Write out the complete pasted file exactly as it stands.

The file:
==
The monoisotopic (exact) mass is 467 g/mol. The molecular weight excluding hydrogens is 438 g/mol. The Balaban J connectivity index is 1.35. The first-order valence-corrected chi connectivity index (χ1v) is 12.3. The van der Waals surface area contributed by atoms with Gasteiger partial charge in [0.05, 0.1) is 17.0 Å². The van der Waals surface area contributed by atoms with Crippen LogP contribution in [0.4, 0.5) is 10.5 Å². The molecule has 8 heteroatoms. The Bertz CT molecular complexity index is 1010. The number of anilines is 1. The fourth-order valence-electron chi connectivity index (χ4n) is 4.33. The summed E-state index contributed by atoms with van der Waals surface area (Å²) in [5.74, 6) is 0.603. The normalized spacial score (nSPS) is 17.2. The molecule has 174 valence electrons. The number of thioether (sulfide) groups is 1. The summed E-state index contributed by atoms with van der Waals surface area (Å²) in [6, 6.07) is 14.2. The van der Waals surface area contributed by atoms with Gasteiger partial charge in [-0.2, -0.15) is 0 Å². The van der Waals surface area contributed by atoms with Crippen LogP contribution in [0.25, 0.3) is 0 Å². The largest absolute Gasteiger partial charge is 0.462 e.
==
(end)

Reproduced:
The monoisotopic (exact) mass is 467 g/mol. The molecular weight excluding hydrogens is 438 g/mol. The Balaban J connectivity index is 1.35. The first-order valence-corrected chi connectivity index (χ1v) is 12.3. The van der Waals surface area contributed by atoms with Gasteiger partial charge in [0.05, 0.1) is 17.0 Å². The van der Waals surface area contributed by atoms with Crippen LogP contribution in [0.4, 0.5) is 10.5 Å². The molecule has 8 heteroatoms. The Bertz CT molecular complexity index is 1010. The number of anilines is 1. The fourth-order valence-electron chi connectivity index (χ4n) is 4.33. The summed E-state index contributed by atoms with van der Waals surface area (Å²) in [5.74, 6) is 0.603. The normalized spacial score (nSPS) is 17.2. The molecule has 174 valence electrons. The number of thioether (sulfide) groups is 1. The summed E-state index contributed by atoms with van der Waals surface area (Å²) in [6, 6.07) is 14.2. The van der Waals surface area contributed by atoms with Gasteiger partial charge in [-0.2, -0.15) is 0 Å². The van der Waals surface area contributed by atoms with Crippen LogP contribution in [0.25, 0.3) is 0 Å². The largest absolute Gasteiger partial charge is 0.462 e.